The steady proliferation of social media platforms has undoubtedly changed communication in our personal lives. If someone under the age of 30 isn’t on Facebook, they’re generally greeted with haughty derision (‘get with the times granddad’) or treated with a somewhat misplaced air of suspicion. Social media has also become an integral part of professional external communication, as businesses look to increase their online reach.
While there are platforms used by companies for internal communications – services such as Yammer or Connections – they’ve never been fully embraced. In a study of US businesses in 2014 by Altimeter Group, it was found that a large percentage of companies had no intention to implement social media services, and many had found that employee interaction was sporadic.
Yesterday, Facebook launched ‘Workplace by Facebook’, a professional version of its platform that includes new features that allow users to collaborate both internally and externally. Always looking to maximise its reach, Facebook stated: “The new global and mobile workforce isn’t about closed-door meetings or keeping people separated by title, department or geography. Organisations are stronger and more productive when everyone comes together.”
But do these platforms actually make workplaces more productive? John Baptista, associate professor of information systems at Warwick Business School believes that while it may not ostensibly drive productivity, it can improve other facets of professional life that can then improve output, if it is supported by the right culture: “Social media is not a tool to drive efficiency in itself but it has the potential to improve knowledge sharing, re-use and improve general awareness of what is expected from employees, as well as their sense of belonging to the organisation.
“This has direct and indirect effects on productivity because employees are more likely to engage more deeply with others and with the tasks at hand. However, this requires appropriate culture and governance. Social media by itself does nothing new unless the organisation is willing to adapt and appropriate new dynamics in the workplace.”
By creating a shared social space to communicate outside of more conventional media, it can also serve to boost team morale and meet the technological demands of younger workers that are well versed in the world of Facebook and Twitter. Factor in that it can be a cost effective resource and it certainly has its place in the modern office.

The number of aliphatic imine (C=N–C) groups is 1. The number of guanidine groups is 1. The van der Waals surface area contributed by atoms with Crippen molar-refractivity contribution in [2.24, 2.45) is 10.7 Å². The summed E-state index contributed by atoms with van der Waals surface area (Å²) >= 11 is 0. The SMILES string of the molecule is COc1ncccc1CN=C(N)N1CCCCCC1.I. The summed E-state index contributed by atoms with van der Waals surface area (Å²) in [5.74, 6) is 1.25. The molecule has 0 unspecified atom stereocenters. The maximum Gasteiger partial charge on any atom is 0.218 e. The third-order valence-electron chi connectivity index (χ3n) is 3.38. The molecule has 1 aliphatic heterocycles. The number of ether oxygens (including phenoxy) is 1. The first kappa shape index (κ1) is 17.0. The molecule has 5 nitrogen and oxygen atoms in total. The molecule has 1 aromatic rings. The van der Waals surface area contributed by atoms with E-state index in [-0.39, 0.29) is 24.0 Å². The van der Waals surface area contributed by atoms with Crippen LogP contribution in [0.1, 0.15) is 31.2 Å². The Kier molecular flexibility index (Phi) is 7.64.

Baptista commented: “It is increasingly part of the communication infrastructure required for organisations to operate in the modern world. The main benefits are cost savings from more expensive alternatives, to keeping staff connected in dispersed organisational environments, time savings from quicker and faster access to information and others, as well as other intangible benefits related to staff morale, a sense of belonging, culture building and reduced staff turnover.”
The end of email?
So in this bizarre world where Facebook could become a staple of workplace communications, will it phase out internal email? After all, social media has changed the way we communicate privately. Rather than email a friend for a catch-up, we’re far more likely to speak over Facebook Messenger, WhatsApp or Skype. Baptista believes it comes down to the purpose of the message: “The potential to replace other forms of communication is there. Although social media is inherently a platform for informal communication, it can also support formal and more structured collaboration. But this requires deeper changes and adaptation of the organisation’s formal structures too, which can be difficult.”
For now, it would be unlikely that companies would embrace a change as radical as removing all email communication, especially when prior research indicates internal platforms aren’t always readily accepted. However, with a well known commodity such as Facebook entering the fray, it has every chance to change the way we communicate with colleagues.